Islamic dynasty and rulers of Morocco since 1631. Like their predecessors the Sa‛dis, the ‛Alawis are sharīfs (descendants of the Prophet Muhammad), and both dynasties are sometimes classed together as the ‘Sharifs of Morocco’. From a base in the Tafilalt region of south-east Morocco, the ‛Alawi family was able to overcome the centrifugal forces exerted by the Berber tribes who had destroyed the Sa‛di state in the first half of the 17th century. To restore political authority and territorial integrity, Mawlay Isma‛il (reg 1672–1727) added a new black slave corps to the traditional tribal army. Although royal power was weak during the 19th century and the early 20th, when the French and Spanish established protectorates, the ‛Alawis’ power was fully restored after independence from the French in 1956.

‛Alawi building activities (see Islamic art, §II, 7(v)) were concentrated in the four cities that have served as their capitals: Fez and Marrakesh at various times from ...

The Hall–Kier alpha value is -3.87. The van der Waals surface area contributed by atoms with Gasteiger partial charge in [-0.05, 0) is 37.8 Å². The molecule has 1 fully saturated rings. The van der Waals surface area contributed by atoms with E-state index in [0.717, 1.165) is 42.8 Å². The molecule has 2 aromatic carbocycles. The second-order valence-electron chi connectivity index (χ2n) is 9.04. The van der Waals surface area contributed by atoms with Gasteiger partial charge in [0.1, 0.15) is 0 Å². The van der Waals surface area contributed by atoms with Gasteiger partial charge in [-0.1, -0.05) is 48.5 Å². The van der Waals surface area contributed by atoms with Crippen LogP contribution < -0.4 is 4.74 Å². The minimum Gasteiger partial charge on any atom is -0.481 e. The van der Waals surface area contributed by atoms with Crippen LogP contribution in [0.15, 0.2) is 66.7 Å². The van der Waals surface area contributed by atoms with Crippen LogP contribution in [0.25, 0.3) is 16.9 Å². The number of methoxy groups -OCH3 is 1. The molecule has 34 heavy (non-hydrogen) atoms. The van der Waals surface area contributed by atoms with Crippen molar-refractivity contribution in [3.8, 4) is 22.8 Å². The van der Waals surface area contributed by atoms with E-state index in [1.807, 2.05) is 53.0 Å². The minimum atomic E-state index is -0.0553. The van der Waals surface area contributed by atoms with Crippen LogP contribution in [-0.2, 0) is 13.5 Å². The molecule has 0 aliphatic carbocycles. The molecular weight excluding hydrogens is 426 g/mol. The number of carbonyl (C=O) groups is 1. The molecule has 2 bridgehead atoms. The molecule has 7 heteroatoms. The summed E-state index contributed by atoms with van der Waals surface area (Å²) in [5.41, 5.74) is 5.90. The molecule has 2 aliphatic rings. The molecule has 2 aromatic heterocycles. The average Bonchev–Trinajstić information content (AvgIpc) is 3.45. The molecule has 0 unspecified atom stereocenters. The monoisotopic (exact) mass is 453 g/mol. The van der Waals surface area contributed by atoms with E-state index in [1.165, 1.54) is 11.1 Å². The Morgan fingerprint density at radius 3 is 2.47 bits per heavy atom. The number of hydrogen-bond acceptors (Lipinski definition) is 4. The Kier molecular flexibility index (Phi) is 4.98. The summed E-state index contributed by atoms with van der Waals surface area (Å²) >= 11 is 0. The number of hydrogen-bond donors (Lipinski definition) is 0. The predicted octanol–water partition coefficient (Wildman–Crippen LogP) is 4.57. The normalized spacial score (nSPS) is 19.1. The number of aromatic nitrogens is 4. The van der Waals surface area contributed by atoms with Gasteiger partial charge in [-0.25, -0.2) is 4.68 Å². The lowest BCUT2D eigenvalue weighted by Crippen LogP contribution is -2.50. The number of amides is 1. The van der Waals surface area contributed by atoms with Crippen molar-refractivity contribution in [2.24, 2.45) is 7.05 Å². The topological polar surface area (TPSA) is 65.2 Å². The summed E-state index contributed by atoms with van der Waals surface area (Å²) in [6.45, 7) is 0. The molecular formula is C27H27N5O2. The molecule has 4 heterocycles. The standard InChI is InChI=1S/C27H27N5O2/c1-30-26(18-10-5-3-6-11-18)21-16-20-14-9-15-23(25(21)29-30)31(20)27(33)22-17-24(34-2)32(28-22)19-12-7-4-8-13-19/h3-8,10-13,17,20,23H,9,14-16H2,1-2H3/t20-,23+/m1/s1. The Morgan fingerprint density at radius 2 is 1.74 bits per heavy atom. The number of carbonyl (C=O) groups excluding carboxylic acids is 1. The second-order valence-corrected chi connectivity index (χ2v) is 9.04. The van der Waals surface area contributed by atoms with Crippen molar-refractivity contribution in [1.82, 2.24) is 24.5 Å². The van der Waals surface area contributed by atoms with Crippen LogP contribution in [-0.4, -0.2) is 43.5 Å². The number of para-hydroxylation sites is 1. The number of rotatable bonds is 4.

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Marcus Burke

[Alvárez de Toledo] [now Berwick y Alba]

Spanish family of politicians and collectors. The prominent role of the Alvárez de Toledo family in the history of Spain and the dynastic marriages that have joined many other titles into the house of Berwick y Alba have placed the Alba collection among the finest in Europe. Don Fernando Alvárez de Toledo (1507–82), the ‘Gran-Duque’ de Alba, Governor of the Netherlands (from 1567), commissioned paintings from Anthonis Mor and Titian (General Pardon Conceded to Flanders by the Duque de Alba; Christ in the House of Martha; portrait of Don Fernando Alvárez de Toledo, Duque de Alba, in Armour; all Madrid, Pal. Liria, Col. Duke of Alba). His namesake, Don Fernando Alvárez de Toledo, the 6th duke, returned to Spain in 1653 from an embassy in Italy with a large shipment of works of art. The family collection, which included an impressive holding of tapestries, was housed in the palace of La Abadia in Extremadura and at the former ducal seat in Alba de Tormes....